IMAGE project aims to reduce the noise produced by aircraft during take-off and landing operations. IMAGE project is focused on reducing the airframe noise by tackling both the landing gear and high-lift devices, as well as engine noise. The use of active and passive control devices, which interact with the flow reducing the noise, defines the key strategy. The most promising control devices under analysis are plasma actuation, turbulence screens (meshes) and innovative porous materials (acoustic liners).
In order to unveil and model the physical mechanisms permitting the control of airframe and fan noise, detailed knowledge will be obtained in IMAGE by studying simplified but representative configurations. These noise-control technologies will be addressed in the framework of three basic flow configurations: tandem cylinders, simplified wing mock-up and engine-fan duct, as the representative in respective association to landing-gear noise, high-lift noise and engine noise. Installation effects will be assessed for a fourth basic flow configuration: simplified engine-jet/wing configuration. A fundamental study in the framework of these basic flow configurations provides a consolidate basis for: (1) understanding the noise generation mechanism since each of these basic flow configurations represents the main HL or LG flow features associated inherently to the most potent aerodynamic noise generation, and consequently, (2) understanding comprehensively of the control mechanism and supporting further improvement of these control strategies aiming at suppressing potent contributors to aircraft noise. These flows are generic with no ambiguity of the flow physics in experimental measurements and numerical analysis for robust tackling of various noise control methods. The investigation will be conducted using advanced experimental technologies and numerical methods.
These methodologies will undergo further development and improvement to drive the best achievements from the project work. The noise-reduction strategies will be improved by means of aeroacoustics optimization. An overall evaluation and assessment of the investigated control strategies will also be undertaken led by industrial partners. It is anticipated that the success of the IMAGE project will enhance the TRL of noise-reduction technologies developed and will facilitate their potential industrial use. For the methodologies that are used in the aerodynamic and aeroacoustics analysis, including beam-forming, in-duct mode analysis and broadband noise source identification, as well as advanced CFD and CAA methods, they will also have undergone necessary development for robust analysis of airframe and engine noise generation, propagation and control. With the capabilities developed through the IMAGE project, the involved physical mechanisms will be better understood and the capacity to simulate these mechanism using CFD/CAA techniques will allow optimizing the noise-reduction technology, with much better perspectives towards implementation in real-life aircraft. It is expected that IMAGE will lead to the formulation of some technology concepts at TRL 2 of improved noise-reduction technologies (plasma actuation, turbulence screens and acoustic liners). By means of verification in experimental measurements and in numerical analysis, the “proof of concept” will be explored so as to enhance the TRL to TRL 3. Selected technologies will be further optimized and adapted to low-noise concepts, and being validated in a relatively realistic environment by means of laboratory experiments, for example, from tandem cylinder to landing gear, from wing mock-up to three-element HLD. This may support to bring the technologies towards TRL 4.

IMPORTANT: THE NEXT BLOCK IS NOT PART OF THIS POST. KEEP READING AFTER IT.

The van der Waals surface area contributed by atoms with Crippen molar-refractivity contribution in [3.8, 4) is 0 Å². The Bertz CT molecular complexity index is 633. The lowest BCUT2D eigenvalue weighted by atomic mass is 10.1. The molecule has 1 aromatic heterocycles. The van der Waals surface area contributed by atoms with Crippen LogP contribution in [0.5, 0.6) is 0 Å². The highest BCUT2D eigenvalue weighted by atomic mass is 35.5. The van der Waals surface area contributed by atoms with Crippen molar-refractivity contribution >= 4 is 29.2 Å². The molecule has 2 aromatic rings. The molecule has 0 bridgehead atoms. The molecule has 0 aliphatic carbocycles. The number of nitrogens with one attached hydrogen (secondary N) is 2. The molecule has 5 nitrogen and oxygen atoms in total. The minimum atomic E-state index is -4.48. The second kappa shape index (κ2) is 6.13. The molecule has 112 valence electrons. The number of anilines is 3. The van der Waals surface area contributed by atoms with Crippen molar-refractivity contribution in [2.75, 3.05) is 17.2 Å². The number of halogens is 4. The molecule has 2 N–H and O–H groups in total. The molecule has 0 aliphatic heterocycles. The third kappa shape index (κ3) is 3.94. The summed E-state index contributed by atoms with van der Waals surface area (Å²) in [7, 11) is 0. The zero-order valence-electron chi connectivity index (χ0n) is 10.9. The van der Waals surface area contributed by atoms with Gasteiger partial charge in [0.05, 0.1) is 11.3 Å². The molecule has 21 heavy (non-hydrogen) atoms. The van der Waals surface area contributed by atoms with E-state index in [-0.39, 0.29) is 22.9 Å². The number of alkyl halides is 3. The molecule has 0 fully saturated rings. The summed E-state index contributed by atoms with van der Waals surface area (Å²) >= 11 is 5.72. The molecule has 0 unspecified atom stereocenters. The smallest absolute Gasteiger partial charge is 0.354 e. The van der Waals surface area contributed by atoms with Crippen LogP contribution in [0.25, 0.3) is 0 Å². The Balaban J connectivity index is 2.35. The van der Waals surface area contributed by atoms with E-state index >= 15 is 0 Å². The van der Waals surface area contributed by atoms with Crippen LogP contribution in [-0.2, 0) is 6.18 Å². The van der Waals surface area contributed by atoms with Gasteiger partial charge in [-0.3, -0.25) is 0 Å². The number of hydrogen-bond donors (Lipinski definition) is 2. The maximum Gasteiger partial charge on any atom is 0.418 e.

IMAGE aims to reinforce the collaboration with China in the field to be addressed, which exploits the achievements of a set of subsequent Coordination and Support Action (CSA) projects AEROCHINA, AEROCHINA2, GRAIN and GRAIN2 (ongoing), fostering cooperation between industries, academia and research organizations in the aeronautical sectors of Europe and China. AEROCHINA and AEROCHINA2 have led to the birth of two EU-China collaborative research projects in FP7, MARS and COLTS, focusing respectively on drag reduction and Titanium alloy casting. In addition, using the platform of the CSA network projects, European and Chinese research organizations, universities and industries have also made effort to formulate two proposals in FP7, NEXTEP and NORTH2050, addressing aircraft noise-control technologies. Both proposals were highly scored in the evaluation, not funded though. The IMAGE project not only takes the criticism of these previous proposals into account, but also targets the latest aeroacoustics topics of mutual interest. It is worth noting that a number of partners who collaborated in the MARS project are now also in the IMAGE consortium, which will certainly represent a great benefit in terms of communication and interaction.
Examples on the progress of the work: (left) NPU fan test set up and rotating flushed micophone array (center) ONERA turbulent screen section simulation results (right) BUAA instantaneous pressure field of the isolated jet with Mach = 0.9